Turning the emissions of power stations, steel mills and garbage dumps into liquid fuels has been demonstrated by MIT researchers using engineered microbes.
The process has been successfully trialled at a pilot plant in China and a much bigger facility is now planned.
Energy-dense liquids are vital to transport but are currently derived from oil, a fossil fuel, and transport produces about a quarter of the global carbon emissions driving climate change. Biofuels have been seen as possible replacement, but current biofuels compete with food production and have been blamed for driving up food prices.
Using waste gases to create low-carbon liquid fuels would be a major advance in the battle against global warming if they could be made at low cost and large scale. Another company expects to be using different microbes to produce fuel from steel plants in Belgium and China in 2017.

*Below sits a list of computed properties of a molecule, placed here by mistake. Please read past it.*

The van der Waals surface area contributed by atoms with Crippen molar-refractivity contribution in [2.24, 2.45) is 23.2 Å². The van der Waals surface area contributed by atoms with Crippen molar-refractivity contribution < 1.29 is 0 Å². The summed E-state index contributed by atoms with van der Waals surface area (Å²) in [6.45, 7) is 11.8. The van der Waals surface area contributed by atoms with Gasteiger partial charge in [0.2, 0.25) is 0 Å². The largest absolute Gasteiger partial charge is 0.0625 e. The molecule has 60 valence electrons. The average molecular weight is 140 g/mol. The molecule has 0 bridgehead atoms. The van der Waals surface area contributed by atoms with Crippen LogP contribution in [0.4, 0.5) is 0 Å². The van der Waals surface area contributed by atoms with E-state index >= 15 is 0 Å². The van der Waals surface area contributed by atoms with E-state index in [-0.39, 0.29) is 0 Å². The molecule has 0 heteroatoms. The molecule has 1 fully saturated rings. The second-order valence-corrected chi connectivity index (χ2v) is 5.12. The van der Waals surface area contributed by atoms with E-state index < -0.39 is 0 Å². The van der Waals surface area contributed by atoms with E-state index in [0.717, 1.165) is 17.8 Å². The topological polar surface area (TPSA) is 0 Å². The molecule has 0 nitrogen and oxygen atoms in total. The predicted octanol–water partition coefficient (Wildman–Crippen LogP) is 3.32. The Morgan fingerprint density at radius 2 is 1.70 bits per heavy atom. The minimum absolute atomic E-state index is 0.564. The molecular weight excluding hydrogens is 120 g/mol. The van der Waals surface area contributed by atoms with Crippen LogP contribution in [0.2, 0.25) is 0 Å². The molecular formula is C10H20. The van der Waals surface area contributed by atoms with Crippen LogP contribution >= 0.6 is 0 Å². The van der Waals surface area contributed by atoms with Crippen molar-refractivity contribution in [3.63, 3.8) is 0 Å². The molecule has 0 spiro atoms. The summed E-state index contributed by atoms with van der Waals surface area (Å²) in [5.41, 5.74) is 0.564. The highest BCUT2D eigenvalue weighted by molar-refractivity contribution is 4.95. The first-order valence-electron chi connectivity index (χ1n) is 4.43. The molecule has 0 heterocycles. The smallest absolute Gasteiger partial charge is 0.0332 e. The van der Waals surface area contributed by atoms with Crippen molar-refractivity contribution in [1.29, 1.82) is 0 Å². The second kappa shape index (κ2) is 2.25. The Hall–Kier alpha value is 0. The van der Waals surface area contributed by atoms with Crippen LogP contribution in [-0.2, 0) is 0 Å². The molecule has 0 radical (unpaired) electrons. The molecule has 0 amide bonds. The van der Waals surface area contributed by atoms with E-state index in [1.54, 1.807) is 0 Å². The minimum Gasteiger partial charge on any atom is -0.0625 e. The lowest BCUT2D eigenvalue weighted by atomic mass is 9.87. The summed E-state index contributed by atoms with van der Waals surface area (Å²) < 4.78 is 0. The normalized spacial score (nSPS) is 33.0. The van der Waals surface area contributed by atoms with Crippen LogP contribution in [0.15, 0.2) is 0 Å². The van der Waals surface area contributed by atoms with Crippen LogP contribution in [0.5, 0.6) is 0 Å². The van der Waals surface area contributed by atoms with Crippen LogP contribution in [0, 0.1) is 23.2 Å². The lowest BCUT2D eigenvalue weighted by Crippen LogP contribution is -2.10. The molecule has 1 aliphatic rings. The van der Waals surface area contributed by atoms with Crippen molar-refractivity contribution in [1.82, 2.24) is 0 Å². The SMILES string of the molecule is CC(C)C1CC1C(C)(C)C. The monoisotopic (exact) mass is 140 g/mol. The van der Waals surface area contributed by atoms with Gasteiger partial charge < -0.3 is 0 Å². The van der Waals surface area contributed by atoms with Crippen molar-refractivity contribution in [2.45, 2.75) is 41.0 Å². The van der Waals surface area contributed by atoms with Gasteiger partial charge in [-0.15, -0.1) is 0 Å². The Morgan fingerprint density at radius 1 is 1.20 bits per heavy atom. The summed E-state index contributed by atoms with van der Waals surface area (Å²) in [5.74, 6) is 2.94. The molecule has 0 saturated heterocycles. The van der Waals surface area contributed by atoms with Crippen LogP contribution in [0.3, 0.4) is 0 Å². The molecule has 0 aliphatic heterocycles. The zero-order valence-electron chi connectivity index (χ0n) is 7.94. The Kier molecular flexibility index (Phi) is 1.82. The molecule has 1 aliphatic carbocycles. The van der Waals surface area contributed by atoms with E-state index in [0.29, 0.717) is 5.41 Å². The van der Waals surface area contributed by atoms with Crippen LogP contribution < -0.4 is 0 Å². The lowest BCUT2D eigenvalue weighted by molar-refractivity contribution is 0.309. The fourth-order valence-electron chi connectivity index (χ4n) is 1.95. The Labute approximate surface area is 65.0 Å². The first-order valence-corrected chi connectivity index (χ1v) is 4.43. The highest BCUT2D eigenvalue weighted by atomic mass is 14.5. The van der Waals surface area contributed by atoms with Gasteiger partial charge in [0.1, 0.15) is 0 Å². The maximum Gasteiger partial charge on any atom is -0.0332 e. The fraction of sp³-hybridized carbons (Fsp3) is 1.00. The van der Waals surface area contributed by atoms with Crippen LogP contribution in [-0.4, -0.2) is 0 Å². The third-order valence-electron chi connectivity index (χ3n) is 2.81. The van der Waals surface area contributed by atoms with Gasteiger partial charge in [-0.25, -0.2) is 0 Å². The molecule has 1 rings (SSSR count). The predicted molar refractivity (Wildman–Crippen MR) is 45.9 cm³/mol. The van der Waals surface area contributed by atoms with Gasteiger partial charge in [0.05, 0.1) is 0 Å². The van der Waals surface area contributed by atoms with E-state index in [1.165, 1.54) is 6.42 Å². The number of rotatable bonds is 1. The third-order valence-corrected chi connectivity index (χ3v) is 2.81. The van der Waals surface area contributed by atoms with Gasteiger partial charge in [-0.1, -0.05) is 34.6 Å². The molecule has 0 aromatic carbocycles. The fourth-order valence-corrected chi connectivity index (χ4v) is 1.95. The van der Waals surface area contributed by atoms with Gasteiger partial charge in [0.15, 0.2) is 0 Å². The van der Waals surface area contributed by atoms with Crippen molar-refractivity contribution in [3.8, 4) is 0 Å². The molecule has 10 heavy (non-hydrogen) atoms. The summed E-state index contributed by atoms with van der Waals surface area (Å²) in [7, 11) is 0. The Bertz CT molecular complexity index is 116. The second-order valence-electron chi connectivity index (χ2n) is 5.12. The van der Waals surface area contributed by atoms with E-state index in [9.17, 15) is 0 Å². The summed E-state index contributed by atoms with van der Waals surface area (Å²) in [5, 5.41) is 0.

The Massachusetts Institute of Technology (MIT) process uses bacteria to convert the waste gases into acetic acid – vinegar – then an engineered yeast to produce an oil. “It is quite an extraordinary story,” said Prof Gregory Stephanopoulos, an expert in chemical engineering and biotechnology at MIT in the US.
“It started just four to five years ago with a post-doctoral project funded by the US Energy Department. We are looking at a very fast timescale [of development],”, he said. “We have pieced the system together into an integrated system, where you put gas in one end and get a liquid fuel out of the other end.” The research was published on Monday in the journal Proceedings of the National Academy of Sciences.
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